·       Analog Devices, Inc.   ·       National Semiconductor Corporation  
· Applied Materials, Inc.   · Novellus Systems Inc.  
· Cymer, Inc.   · NVIDIA Corporation  
· Cypress Semiconductor Corporation   · Plexus Corp.  
· Fairchild Semiconductor International, Inc.   · SanDisk Corporation  
· KLA-Tencor Corporation   · Teradyne, Inc.  
· LSI Corporation   · Varian Semiconductor Equipment  
· MEMC Electronic Materials, Inc.     Associates, Inc.  
· Molex Incorporated   · Xilinx, Inc.  

      In addition to peer group data, our human resources department engaged F. W. Cook & Co. and Radford to analyze published survey market data on base salary, bonus targets, equity awards and total compensation.

Base Salary

      For 2007 and 2008, after taking into consideration peer group compensation and management’s recommendations, the Committee (and the independent members of the Board with respect to the CEO) set the base salaries of each of the named executive officers (see table below) as follows:

  Calendar         Calendar
Name   Y ear 2007   Y ear 2008
Stephen G. Newberry   $ 800,000 $ 800,000
Martin B. Anstice   $ 380,000 $ 400,000
Ernest E. Maddock   $ 400,000 $ 416,000
Abdi Hariri   $ 300,000 $ 315,000
Richard A. Gottscho   $ 340,000 $ 360,000

Annual Incentive Awards

Generally

      Annual incentive awards for our executive officers for a specific calendar year are based on an individual performance factor, a corporate performance factor, and a target bonus amount based upon a percentage of annual eligible salary. The actual incentive award is calculated by multiplying the individual factor by the corporate factor by the actual eligible earnings amount. The portion of the award based upon individual performance is subject to a maximum multiplier determined at the beginning of the calendar year. The corporate performance factor is applied using an established percentage based on the Company’s actual operating income as a percent of revenue. The calculated incentive award for executive officers (other than the CEO) may be increased or decreased by the Committee in its discretion (or the independent members of the Board with respect to the CEO) after the performance period.

      The individual metrics for calendar year 2007 were (and for 2008 are anticipated to be) given equal weight with the corporate performance factor which was or will be based upon operating income as a percent of revenue. These objectives and relative weightings were selected based upon management recommendations and Committee and Board determination that they represented the most important metrics of company performance during the applicable calendar years and as a complement to the focus on the operating income metric under the MYIP discussed below. For calendar year 2007, the portion of the awards based upon individual performance was subject to a maximum multiplier of 1.5 on the performance factor.

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Mr. Newberry

      Annual incentive award targets for Mr. Newberry for calendar years 2007 and 2008 were established under Lam Research’s EIP so that his bonus amounts would qualify for deductibility under Section 162(m) of the Internal Revenue Code of 1986, as amended (“Section 162(m)”), discussed further below.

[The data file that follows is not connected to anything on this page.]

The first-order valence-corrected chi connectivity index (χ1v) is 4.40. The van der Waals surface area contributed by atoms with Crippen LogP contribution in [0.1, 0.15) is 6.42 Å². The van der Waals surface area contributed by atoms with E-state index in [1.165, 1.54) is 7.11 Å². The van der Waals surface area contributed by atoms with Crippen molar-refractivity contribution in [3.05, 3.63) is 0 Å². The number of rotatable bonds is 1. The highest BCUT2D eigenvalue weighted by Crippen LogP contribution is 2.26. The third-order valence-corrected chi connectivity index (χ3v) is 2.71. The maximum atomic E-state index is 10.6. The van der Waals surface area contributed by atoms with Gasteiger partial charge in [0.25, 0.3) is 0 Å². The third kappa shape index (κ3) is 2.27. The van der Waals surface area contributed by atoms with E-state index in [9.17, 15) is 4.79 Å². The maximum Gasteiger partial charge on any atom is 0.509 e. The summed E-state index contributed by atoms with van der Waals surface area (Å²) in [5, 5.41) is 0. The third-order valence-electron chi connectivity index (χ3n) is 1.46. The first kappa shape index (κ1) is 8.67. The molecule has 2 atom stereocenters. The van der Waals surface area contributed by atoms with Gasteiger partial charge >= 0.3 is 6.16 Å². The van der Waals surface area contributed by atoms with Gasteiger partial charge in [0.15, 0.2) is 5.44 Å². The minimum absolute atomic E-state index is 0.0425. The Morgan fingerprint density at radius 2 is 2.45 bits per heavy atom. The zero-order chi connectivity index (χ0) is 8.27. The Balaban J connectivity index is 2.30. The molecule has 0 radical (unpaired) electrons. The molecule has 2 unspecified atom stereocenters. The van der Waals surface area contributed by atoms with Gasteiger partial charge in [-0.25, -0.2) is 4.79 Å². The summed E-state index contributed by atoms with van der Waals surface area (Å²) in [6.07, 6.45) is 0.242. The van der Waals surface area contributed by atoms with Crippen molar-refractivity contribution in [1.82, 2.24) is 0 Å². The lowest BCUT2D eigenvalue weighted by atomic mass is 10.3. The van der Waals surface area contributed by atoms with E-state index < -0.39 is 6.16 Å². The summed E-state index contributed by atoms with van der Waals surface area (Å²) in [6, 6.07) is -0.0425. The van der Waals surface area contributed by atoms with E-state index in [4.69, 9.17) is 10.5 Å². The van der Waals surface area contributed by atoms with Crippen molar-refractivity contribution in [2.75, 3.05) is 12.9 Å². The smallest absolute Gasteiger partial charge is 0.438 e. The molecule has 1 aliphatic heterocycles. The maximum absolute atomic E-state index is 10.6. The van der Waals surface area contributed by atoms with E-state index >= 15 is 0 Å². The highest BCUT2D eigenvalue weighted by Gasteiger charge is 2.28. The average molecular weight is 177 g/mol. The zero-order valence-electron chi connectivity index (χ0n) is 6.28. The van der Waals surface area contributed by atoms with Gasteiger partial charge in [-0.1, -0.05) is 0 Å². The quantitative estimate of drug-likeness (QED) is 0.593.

Calendar Year 2007. In February 2007, the Board approved Mr. Newberry’s target bonus amount for calendar year 2007 at 100% of his annual eligible salary. The Committee selected, and the independent members of the Board approved, the annual bonus plan factors for Mr. Newberry and established targets for the first half of calendar 2007. The metrics for Mr. Newberry’s individual performance were market share (weighted at 30%), revenue and gross margin (weighted at 35%) and cash from operations (weighted at 35%). These objectives, together, were given equal weight with the corporate performance factor which was based upon operating income as a percent of revenue. In August 2007, no changes were made to Mr. Newberry’s performance targets for the second half of calendar year 2007. For calendar year 2007, the Board did not use its discretion to alter Mr. Newberry’s annual incentive award from the calculated amount. In February 2008, under the terms of Mr. Newberry’s annual incentive award, the Committee and the independent members of the Board calculated Mr. Newberry’s calendar year 2007 annual incentive award at 1.80 times his target bonus amount, equal to a payout of $1,427,690. This amount is included in the Non-Equity Incentive Plan Compensation column of the Summary Compensation Table below.

      Calendar Year 2008. In March 2008, based upon the Committee’s recommendations, the independent members of the Board approved Mr. Newberry’s target bonus amount for calendar year 2008 at 125% of base salary, subject to a cap of 2.25 times the target bonus amount. The metrics for Mr. Newberry’s individual performance are cash from operations (weighted at 35%), revenue and gross margin (weighted at 30%), market share (weighted at 25%), and new market/new product revenue (weighted at 10%). These objectives, together, are given equal weight with the corporate performance factor which is based upon operating income as a percent of revenue.

Other Named Executive Officers

      The individual performance factors for each executive also include organizational performance objectives based upon applicable business unit performance goals. These objectives generally fall in one or more of the following categories: business process improvement, customer relationships, market share gains, organizational capability, new product development, decreased cycle times, and employee retention efforts.